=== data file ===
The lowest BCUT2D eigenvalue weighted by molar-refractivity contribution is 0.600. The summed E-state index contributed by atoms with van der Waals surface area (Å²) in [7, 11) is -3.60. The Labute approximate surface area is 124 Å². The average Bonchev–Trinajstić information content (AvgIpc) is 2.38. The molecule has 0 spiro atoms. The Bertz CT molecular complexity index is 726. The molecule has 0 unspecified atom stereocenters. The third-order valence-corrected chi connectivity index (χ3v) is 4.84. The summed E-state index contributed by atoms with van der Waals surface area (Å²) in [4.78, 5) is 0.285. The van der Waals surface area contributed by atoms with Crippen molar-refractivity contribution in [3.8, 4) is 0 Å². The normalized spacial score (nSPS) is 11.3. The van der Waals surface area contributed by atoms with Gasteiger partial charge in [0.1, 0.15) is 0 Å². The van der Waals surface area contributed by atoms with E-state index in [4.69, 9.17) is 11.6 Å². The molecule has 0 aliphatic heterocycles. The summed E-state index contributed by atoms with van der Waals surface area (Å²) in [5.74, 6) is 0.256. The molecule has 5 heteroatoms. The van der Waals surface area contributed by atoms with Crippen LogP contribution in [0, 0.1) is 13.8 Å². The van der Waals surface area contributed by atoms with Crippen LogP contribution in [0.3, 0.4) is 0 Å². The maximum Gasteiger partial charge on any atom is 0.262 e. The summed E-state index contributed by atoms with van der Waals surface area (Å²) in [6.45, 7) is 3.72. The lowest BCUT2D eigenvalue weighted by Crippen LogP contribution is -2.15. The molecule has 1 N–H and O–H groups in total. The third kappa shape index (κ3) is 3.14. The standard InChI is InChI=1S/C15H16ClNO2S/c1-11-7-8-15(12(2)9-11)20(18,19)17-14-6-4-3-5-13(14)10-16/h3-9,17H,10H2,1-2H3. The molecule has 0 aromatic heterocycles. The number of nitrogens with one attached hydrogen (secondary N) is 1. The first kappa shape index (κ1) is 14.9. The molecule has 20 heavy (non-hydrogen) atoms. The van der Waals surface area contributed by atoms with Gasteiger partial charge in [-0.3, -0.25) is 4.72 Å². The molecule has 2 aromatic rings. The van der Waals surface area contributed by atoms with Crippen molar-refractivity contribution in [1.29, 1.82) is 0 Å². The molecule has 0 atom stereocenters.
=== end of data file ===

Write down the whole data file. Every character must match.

The lowest BCUT2D eigenvalue weighted by molar-refractivity contribution is 0.600. The summed E-state index contributed by atoms with van der Waals surface area (Å²) in [7, 11) is -3.60. The Labute approximate surface area is 124 Å². The average Bonchev–Trinajstić information content (AvgIpc) is 2.38. The molecule has 0 spiro atoms. The Bertz CT molecular complexity index is 726. The molecule has 0 unspecified atom stereocenters. The third-order valence-corrected chi connectivity index (χ3v) is 4.84. The summed E-state index contributed by atoms with van der Waals surface area (Å²) in [4.78, 5) is 0.285. The van der Waals surface area contributed by atoms with Crippen molar-refractivity contribution in [3.8, 4) is 0 Å². The normalized spacial score (nSPS) is 11.3. The van der Waals surface area contributed by atoms with Gasteiger partial charge in [0.1, 0.15) is 0 Å². The van der Waals surface area contributed by atoms with E-state index in [4.69, 9.17) is 11.6 Å². The molecule has 0 aliphatic heterocycles. The summed E-state index contributed by atoms with van der Waals surface area (Å²) in [5.74, 6) is 0.256. The molecule has 5 heteroatoms. The van der Waals surface area contributed by atoms with Crippen LogP contribution in [0, 0.1) is 13.8 Å². The van der Waals surface area contributed by atoms with Crippen LogP contribution in [0.3, 0.4) is 0 Å². The maximum Gasteiger partial charge on any atom is 0.262 e. The summed E-state index contributed by atoms with van der Waals surface area (Å²) in [6.45, 7) is 3.72. The lowest BCUT2D eigenvalue weighted by Crippen LogP contribution is -2.15. The molecule has 1 N–H and O–H groups in total. The third kappa shape index (κ3) is 3.14. The standard InChI is InChI=1S/C15H16ClNO2S/c1-11-7-8-15(12(2)9-11)20(18,19)17-14-6-4-3-5-13(14)10-16/h3-9,17H,10H2,1-2H3. The molecule has 0 aromatic heterocycles. The number of nitrogens with one attached hydrogen (secondary N) is 1. The first kappa shape index (κ1) is 14.9. The molecule has 20 heavy (non-hydrogen) atoms. The van der Waals surface area contributed by atoms with Gasteiger partial charge in [-0.3, -0.25) is 4.72 Å². The molecule has 2 aromatic rings. The van der Waals surface area contributed by atoms with Crippen molar-refractivity contribution in [1.29, 1.82) is 0 Å². The molecule has 0 atom stereocenters.